Hugh Schulz: Visual Narrator Part 1

Hugh Schulz the miner loved his country so much he set out to share his love of his country with the world.

And this is Hugh Schulz - the prospector with his eagles, with a passion to paint and to tell a story.

Prospector with his eagles

Hugh Schulz: Prospector with His Eagles 1982 35cm x 45cm (1) ©S. Lindeman

Miners and prospectors are amongst the very few humans that appear in Hugh Schulz's paintings - a testament to the signifance he placed on the role these men played in Australia's history.

But Hugh is deliberately telling us more in this visual narrative: this prospector is in harmony with the land even though he is seeking to make his fortune from it. Note that the title tells you: the prospector and his eagles! This artist had a very strong affinity with the Australia's most magnificent bird: tough, resilient like the miner.

Note also that the diggings from the miner's very small man-made mine blend into the tonal colour of the nearby ground covering. Hugh has also painted the prospector in the same colours as the ground behind him. The dead tree is interesting (there are few native deciduous trees in Australia) and I find myself wondering why Hugh painted it this way. We can only conjecture - the bare tree certainly provides the perfect structure to showcase the birds that Hugh loved. But there are no birds in this tree. Perhaps a symbol of the harsh life. In contrast, the background landscape is very green, symbolising life and growth.

And the narrative theme focusing on the miners continues below with the emotion of hope paramount.

The stories are classic - a miner toiling at his windlass and relaxing with a meal after the hard day. But in both paintings there is a tiny symbol of survival in the harsh countryside. See if you can find it.

Naive artists such as Hugh Schulz are in fact visual dramatists. They set out deliberately to entertain, to pique the interest of the viewer, to surprise. These paintings are as real as a dramatic play.

The Coming Storm Outback (below) has the obvious theme of drama: the isolated homestead against the elements with dramatic clouds building up where the visual play is largely dependent on our memory of the ferociousness of a storm.

Coming Storm Outback

Hugh Schulz:Coming Storm Outback 30cm x 50cm 1990 (1) ©S. Lindeman

Hugh's quirky sense of humour is also present because if you look very carefully into Coming Storm Outback you will find two rabbits scampering away, perhaps to find shelter.

There is no doubt that Hugh Schulz sought to have his viewers engage with his pictorial creations - and that is the mark of a story teller.

Another feature of a painting that places it within the genre of narrative is movement. Apart from the miners toiling at their work, the movement in the Schulz's paintings comes from the birds and animals.

We have already been tempted to look for the scampering rabbits darting about in the bushes and seen the beloved eagles soaring above - the latter no doubt in Hugh's plot - the heroes of the drama that unfolds daily in the outback. But don't ignore the emus that add the touch of dancers on a stage.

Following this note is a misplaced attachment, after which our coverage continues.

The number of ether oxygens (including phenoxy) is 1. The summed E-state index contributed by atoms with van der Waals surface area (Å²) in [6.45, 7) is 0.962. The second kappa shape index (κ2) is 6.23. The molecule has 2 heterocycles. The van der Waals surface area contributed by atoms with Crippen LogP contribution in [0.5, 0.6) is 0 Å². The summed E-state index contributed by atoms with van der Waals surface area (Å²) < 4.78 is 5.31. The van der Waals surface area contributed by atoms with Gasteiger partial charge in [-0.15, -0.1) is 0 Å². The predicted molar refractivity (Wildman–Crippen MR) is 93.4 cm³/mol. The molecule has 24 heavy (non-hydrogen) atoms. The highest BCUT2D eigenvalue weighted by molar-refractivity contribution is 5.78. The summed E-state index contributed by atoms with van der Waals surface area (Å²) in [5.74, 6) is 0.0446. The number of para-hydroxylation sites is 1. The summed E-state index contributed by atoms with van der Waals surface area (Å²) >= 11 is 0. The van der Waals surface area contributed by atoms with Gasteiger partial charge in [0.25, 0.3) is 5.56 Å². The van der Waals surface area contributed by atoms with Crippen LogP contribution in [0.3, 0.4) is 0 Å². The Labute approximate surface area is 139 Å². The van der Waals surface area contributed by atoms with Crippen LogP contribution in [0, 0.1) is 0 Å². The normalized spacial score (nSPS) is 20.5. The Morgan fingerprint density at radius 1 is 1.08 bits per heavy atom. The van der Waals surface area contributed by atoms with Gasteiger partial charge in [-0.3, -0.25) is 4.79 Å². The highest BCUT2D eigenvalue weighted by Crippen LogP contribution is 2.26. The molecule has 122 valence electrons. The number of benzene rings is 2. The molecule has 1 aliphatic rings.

And the crows take on the role of audience: watching, perhaps chatting about these strange creatures that call themselves birds but cannot fly!

Outback Scene

Hugh Schulz: Outback Scene 23cm x 30cm (1) ©S. Lindeman

I have read a criticism that the kangaroos in some of Hugh Schulz's paintings tend to look as though they are stuck on, not blended into the scene.

But this is the ignorance of someone who doesn't know the outback and doesn't understand naive painting.

As a naive painter Hugh Schulz seeks to recreate the truth of the scene as he perceives it. This is the technique used by naive painters to marry the narrative to the image.

Kangaroos do stand out as if stuck on the scene - stark, watchful of danger and perhaps a little annoyed that humans have dared tread on their country.

Quartzite Hill

Hugh Schulz: QuartziteHill 22cm x 30cm (1) ©S. Lindeman

I am going to let Andrew the Collector* have the last word today when he talks about why he likes Hugh Schulz paintings:

I feel as if I could walk into his paintings.

I feel that I can see the emus scampering away from me. I can see the wedge tailed eagles soaring above me. I can sense the atmosphere and feel the warm desert winds. I can see the rabbits hiding behind the saltbush.

I can smell the desert flowers and just be enveloped by the beautiful red earth and all the different blues and greens of the vegetation around me.

I think that you have to have visited the desert to fully understand these amazing and beautiful works.

Tomorrow we are going to look at a single painting by Hugh Schulz that contains all the elements of narrative.

But if you missed the previous posts please follow the links to The Magic of Hugh Schulz: Part 1, Part 2 and Part 3.

©All works by Hugh Schulz displayed here have been done so with the permission of Sandra Lindeman, daughter of Hugh Schulz. Sandra has also given generous support in providing images of Hugh Schulz paintings from the family collection plus sharing background information on her father.

*Thank you to Andrew from the Hunter Region for sharing his collection of Hugh Schulz paintings and for the enormous amount of work contributed to producing these posts for the AnArt4Life blog.

Thank you also to Eileen Wright, Collections Project Manager Broken Hill Regional Art Gallery, for providing the images of the Hugh Schulz paintings held in the Broken Hill Gallery.

Thank you to John Pickup for providing the early prints of Hugh Schulz works and for his recollections of his friend and fellow Brushman of the Bush.

1. From the collection of Andrew from the Hunter Region of NSW.
2. Image provided by the Broken Hill Regional Art Gallery from their collection and with the assistance of Eileen Wright, Collections Project Manager.